A Question to Live By

small moments/small notebooks HFM

“Everything will be okay in the end. If it’s not okay, it’s not the end.” –Fernando Sabino

I was standing over the shrimp dip when a family friend approached me. Although he was known to ask thought-provoking questions, and this was my going away party, I was not expecting this one. “So once you get settled in your new home, what do you imagine that moment will look like when you feel like everything is going turn out okay?” he asked.

In one mere sentence my friend went straight to my greatest fears, my greatest insecurities, and my greatest hopes. Funny thing is, I knew the answer to his question. I’d envisioned it a thousand times as I’d prepared our home to be emptied. Tears began dripping my face. An unsightly sea of mascara, I was sure, but I could not stop the tears if I tried. My friend didn’t act like it was any big deal. His wife, who is also my dear friend, had probably exposed him to spontaneous sobbing a few times. My friend just waited. Then he listened.

“When my children come home from school and say, ‘I met a friend today, Mama.’ That is when I know it’s gonna be okay. One friend makes the whole world better, you know. One friend for each girl. That is the moment,” I replied. Then I dabbed my eyes with a yellow party napkin and smiled because friends like that just make you smile even when you’re crying.

I thought that conversation concluded over appetizers and farewell hugs, but it didn’t. For the past two months, that conversation has continued in my head.

[Read more...]

Life on Repeat

life on repeat HFH 1

“But if you close your eyes, does it almost feel like nothing changed at all? And if you close your eyes, does it almost feel like you’ve been here before? How am I gonna be an optimist about this?” -Bastille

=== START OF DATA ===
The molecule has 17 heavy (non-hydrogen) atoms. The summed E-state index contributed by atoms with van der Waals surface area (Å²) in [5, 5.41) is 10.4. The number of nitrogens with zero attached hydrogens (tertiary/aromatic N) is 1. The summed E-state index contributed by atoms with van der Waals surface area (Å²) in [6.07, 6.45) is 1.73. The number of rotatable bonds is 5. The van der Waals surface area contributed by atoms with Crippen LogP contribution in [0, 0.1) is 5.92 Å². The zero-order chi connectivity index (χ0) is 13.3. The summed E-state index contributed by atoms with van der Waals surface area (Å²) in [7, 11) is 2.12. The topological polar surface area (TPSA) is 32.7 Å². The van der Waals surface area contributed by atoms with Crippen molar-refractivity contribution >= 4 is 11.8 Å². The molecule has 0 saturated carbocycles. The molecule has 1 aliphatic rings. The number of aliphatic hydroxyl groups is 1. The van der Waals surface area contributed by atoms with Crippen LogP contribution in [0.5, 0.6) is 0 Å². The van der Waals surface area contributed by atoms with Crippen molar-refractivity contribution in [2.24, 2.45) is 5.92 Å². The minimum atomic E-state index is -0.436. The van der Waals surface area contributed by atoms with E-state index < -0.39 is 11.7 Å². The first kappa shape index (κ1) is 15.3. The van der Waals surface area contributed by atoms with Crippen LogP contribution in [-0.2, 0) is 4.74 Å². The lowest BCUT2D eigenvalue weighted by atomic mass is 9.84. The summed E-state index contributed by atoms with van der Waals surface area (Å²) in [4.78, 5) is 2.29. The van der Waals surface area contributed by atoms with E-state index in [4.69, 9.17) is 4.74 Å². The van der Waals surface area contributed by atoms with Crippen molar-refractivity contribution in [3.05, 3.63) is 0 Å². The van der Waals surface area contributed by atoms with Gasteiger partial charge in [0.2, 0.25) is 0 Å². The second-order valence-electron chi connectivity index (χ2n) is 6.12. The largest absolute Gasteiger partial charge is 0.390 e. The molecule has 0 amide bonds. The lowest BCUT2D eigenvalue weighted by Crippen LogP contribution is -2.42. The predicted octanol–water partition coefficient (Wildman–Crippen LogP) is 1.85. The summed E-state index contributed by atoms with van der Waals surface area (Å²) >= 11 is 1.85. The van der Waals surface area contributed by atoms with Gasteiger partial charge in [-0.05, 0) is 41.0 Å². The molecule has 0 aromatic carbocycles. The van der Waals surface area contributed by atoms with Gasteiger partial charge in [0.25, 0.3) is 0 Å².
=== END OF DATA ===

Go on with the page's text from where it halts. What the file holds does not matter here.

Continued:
I don’t think it was meant as a criticism, but the words stung a little.

“Usually I have to really dig to find anything new in your messages, but this time I didn’t,” the commenter wrote about a short piece I published on The Hands Free Revolution page.

I write about grasping what really matters in a world of a distraction. I write about seeing the glimmers of goodness amidst the mayhem, mess, and mistakes of everyday life. I have written over 200 blog posts, one book, and I am working on my second book. Sometimes when I write, I find myself asking, “Have I written that somewhere before?” And the answer is yes, in some form or fashion, I probably have. Writing is my instrument for focusing on what really matters. And because the distractions of life never go away, I require daily reminders repeated over and over. To some folks, it probably does begin to feel like a broken record.

But here’s the thing. Every once in awhile, as I am writing about what I write about, something unexpected comes out. Painful personal reflections like the hurry up post, the yelling post, and the bully post that cause tears to come to my eyes. Stories like these cause my hands to shake when I push the ‘publish’ button. That’s when I know someone is out there waiting to read these words. Such moments are my fuel. They say, “Keep writing, Rachel. Even though it’s tedious and repetitive, you just never know when your words are going to intersect with someone who needs them.”